It is difficult for those in Christian countries to realize the vast amount of suffering-mental and physicalwhich might be prevented and of sorrow which might be comforted, if only the voice of the Husbandman was heard as He calls for laborers to dress the vines and gather the grapes, which now are being so bruised and downtrodden in His far-away vineyards.

We would conclude this chapter by telling a story which is being enacted to-day in countless homes of India -a strange, weird mingling of ignorance, superstition, cruelty and neglect, which will surely appeal to the tenderness of every woman reader.

It is the home of a high-caste Hindu. A mother and a little child less than a week old are lying unconscious. The mother has survived the unspeakable barbarities of the native midwife, and now she and her child are perishing for want of food and from neglect.


Every step of her treatment had been laid down in their sacred book. For the first three days she has been deprived of food and drink, and on the third allowed one grain of rice. Her room has been prepared by placing her in the darkest and dirtiest of the house, with the most filthy of rags, on a mud floor for her bed. A cow's skull painted red, an image of Sasthi, the goddess who presides over the destiny of women and children, is placed in a conspicuous position. This and the pot of smoldering charcoal, the only furniture, are placed there to expel the evil spirits hovering round. During her three weeks of uncleanness neither father, mother, husband nor sister can come nigh her, leaving her to the care of the barber's wife. On the fifth day the filthy clothing is removed and the room cleaned, as on the next is to be the worship of Sasthi, and that night Vidhata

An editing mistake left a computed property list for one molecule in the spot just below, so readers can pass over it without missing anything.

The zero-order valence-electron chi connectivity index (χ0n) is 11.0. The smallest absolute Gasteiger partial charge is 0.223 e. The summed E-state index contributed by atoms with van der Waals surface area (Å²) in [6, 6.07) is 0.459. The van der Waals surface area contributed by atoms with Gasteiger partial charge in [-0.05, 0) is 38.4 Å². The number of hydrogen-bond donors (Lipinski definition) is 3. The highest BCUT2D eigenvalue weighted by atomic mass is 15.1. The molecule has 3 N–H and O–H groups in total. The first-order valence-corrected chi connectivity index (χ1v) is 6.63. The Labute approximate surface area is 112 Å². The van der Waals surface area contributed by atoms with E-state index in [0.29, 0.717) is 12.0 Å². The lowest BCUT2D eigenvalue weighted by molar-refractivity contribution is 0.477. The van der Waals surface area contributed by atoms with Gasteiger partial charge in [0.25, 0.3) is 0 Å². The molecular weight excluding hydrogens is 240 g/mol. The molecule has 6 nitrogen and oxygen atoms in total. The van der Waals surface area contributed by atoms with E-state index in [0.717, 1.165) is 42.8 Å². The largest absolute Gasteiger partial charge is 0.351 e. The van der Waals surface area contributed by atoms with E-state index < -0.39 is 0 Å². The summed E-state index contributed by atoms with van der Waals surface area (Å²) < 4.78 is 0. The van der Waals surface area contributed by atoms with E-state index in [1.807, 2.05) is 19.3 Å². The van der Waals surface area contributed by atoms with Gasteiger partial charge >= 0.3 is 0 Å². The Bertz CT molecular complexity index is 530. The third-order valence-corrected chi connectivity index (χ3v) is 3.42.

will write on the child's forehead the main events of his life. The day has arrived, Sasthi has been worshiped. The woman has been given a cold bath, all necessary arrangements for Vidhata's visit have been made, food consisting of a coarse graham flour and coarser brown sugar, equal parts, wet and kneaded together, to be eaten raw, has been prepared for the famished mother, but both mother and child are unconscious, and the foreign doctor is called to bring them back to life."* These are thy Gods, O India; these are Thy rivals, O Jehovah!

When shall a prophet of God be able to look toward these dark places and chant the anthem, "Arise, shine, for thy light is come, and the glory of the Lord is risen upon thee"?

* Missionary Review of the World, September 1895, p. 68%,